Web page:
We weren’t able to duplicate the claim that internet speeds were slower over coax than they were over Ethernet.

Test #2:

We did a second internet speed test using uses a different system than — sends multiple files of different sizes and stores them on the local hard drive. We chose this test because if there was a possibility that using the hard drive would cause the speed to drop using coax networking, we wanted to see it.

There was a slight difference in speed between Ethernet, Wi-Fi and Coax using this test, about 10Mbps or 16% of the total speed. The drop was there on Wi-Fi and Coax equally, and it’s possible that the speed difference was due to read and write speeds on the hard drive. While 10Mbps was significant, it’s nowhere near the 80% reported drop in speed from our commenter.

Test #3: Local file transfer

If there is a speed difference to be found, we figured it would show up with the local test. For this test, we copied an 807MB file from place to place and timed the actual transfer time. This probably has a margin of error of +/- 1 second.

Here’s where the results get interesting. It’s clear we found the speed limit on the drive, since it wasn’t able to get all the way up to 1000Mbps on the Ethernet test, topping out at 589Mbps when receiving a file. The big surprise here was how poor Wi-fi was — with no other computers on the network and a clear line-of-sight to the router we expected a lot better.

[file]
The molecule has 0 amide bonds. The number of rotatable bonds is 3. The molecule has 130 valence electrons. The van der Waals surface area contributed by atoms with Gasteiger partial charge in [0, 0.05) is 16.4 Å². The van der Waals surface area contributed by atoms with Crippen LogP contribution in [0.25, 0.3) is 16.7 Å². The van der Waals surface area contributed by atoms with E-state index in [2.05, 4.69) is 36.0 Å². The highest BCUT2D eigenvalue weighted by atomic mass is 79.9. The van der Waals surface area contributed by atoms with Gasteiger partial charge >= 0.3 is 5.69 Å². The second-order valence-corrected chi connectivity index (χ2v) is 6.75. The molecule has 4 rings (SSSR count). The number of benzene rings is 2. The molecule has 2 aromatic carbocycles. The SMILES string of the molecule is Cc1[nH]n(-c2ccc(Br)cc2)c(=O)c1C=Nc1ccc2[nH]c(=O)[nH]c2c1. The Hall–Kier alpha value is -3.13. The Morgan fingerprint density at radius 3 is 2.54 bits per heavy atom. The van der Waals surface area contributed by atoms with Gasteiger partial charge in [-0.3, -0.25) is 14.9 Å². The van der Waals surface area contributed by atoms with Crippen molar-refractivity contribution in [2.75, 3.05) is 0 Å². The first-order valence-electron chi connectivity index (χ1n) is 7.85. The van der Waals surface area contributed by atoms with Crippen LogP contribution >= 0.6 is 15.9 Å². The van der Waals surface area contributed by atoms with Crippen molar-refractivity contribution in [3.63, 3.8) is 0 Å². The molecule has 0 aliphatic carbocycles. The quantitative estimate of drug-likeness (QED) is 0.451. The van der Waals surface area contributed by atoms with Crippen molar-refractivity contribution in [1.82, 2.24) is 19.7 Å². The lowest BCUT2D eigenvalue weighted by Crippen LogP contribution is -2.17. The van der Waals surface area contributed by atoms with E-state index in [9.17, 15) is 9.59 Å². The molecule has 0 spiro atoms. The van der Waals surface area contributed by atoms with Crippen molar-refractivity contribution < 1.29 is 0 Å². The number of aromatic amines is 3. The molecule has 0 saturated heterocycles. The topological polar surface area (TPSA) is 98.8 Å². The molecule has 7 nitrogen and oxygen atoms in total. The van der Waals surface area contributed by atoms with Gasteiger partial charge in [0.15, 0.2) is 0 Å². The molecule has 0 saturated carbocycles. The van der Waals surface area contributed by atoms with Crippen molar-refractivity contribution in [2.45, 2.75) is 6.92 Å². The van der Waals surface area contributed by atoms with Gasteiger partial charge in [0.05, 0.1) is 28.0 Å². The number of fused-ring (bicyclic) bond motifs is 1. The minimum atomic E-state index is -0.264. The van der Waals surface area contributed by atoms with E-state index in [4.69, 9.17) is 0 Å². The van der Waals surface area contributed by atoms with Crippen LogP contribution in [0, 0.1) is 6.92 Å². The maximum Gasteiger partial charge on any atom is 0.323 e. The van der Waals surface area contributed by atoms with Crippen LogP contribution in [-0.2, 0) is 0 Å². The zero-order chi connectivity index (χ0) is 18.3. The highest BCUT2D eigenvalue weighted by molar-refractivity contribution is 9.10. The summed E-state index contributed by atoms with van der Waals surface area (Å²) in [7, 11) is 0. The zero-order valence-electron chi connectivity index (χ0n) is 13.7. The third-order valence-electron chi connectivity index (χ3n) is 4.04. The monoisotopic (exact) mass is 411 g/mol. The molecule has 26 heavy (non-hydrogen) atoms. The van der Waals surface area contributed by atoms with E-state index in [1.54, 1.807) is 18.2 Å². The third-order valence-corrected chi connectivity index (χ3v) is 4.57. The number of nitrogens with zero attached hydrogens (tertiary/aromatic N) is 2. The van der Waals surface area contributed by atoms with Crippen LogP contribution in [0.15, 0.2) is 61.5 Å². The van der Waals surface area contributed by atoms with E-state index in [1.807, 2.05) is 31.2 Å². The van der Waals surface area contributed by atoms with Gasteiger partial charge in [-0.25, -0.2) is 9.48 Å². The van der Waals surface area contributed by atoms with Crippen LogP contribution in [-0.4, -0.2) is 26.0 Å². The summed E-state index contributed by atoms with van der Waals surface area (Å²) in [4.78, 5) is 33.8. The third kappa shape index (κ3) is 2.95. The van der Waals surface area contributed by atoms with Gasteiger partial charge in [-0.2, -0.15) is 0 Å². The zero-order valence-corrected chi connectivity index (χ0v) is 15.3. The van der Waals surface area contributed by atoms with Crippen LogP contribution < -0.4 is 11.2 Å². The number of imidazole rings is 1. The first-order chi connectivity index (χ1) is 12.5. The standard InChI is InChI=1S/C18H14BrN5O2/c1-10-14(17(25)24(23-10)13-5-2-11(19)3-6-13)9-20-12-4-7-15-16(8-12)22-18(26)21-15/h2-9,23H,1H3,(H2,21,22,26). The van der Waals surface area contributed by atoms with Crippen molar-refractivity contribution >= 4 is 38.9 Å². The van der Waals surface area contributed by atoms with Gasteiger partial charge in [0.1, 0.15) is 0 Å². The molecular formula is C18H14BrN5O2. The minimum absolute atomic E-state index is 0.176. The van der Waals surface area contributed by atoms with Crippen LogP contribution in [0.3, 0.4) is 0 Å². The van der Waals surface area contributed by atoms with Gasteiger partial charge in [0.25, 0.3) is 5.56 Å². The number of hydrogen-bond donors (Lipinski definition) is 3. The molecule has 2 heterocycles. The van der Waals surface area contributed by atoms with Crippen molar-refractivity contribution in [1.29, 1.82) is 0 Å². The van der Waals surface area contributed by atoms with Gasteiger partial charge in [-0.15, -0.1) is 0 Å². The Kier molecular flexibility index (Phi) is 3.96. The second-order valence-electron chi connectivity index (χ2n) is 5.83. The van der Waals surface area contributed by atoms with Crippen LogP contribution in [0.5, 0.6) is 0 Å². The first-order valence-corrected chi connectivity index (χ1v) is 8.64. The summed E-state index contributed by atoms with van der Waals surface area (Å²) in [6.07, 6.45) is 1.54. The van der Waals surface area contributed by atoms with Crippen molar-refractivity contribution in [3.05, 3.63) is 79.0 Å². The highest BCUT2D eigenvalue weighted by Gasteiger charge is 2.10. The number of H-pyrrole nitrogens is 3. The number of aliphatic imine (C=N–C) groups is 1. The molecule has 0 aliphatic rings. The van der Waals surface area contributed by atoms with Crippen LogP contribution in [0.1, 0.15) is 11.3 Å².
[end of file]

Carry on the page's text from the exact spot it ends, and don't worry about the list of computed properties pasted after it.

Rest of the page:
We connected the computer via a DECA and then tested the results with the NAS connected via Ethernet and then via DECA. What we found was there was no difference in how the NAS was connected; either way we got within 10% of the rated 100Mbps speed of the DECAs which is what you would expect from any 100BaseT network.


We reached some “throwaway” conclusions that weren’t terribly important to this test:

  1. The NAS we tested is a lot better at receiving files than sending them. This may be due to a limit on the NAS’s hard drive which may be faster at reading than writing.
  2. Wi-Fi performance is nowhere near as good as it should be in this scenario.

We also concluded that in this scenario, there isn’t a really meaningful difference between coax networking and wired Ethernet. In either case it’s possible to exceed the rated speed of the line and it’s possible that any fluctuations are due to factors that have nothing at all to do with the coax network.

It’s also reasonable to say that for everyday video streaming, which tops out at 10Mbps at its fastest, either coax or Ethernet will work fine, and since it’s possible to do a 4KTV stream in well under 60Mbps, the 90Mbps top speed of a DECA is a total non-issue.

For our commenter who got much worse performance, it’s hard to say why. Perhaps the coax network was congested due to showing programs across receivers or perhaps one of the lines was degraded. Leave a comment here and we’ll try to help you figure it out.

About the Author

Stuart Sweet
Stuart Sweet is the editor-in-chief of The Solid Signal Blog and a "master plumber" at Signal Group, LLC. He is the author of over 8,000 articles and longform tutorials including many posted here. Reach him by clicking on "Contact the Editor" at the bottom of this page.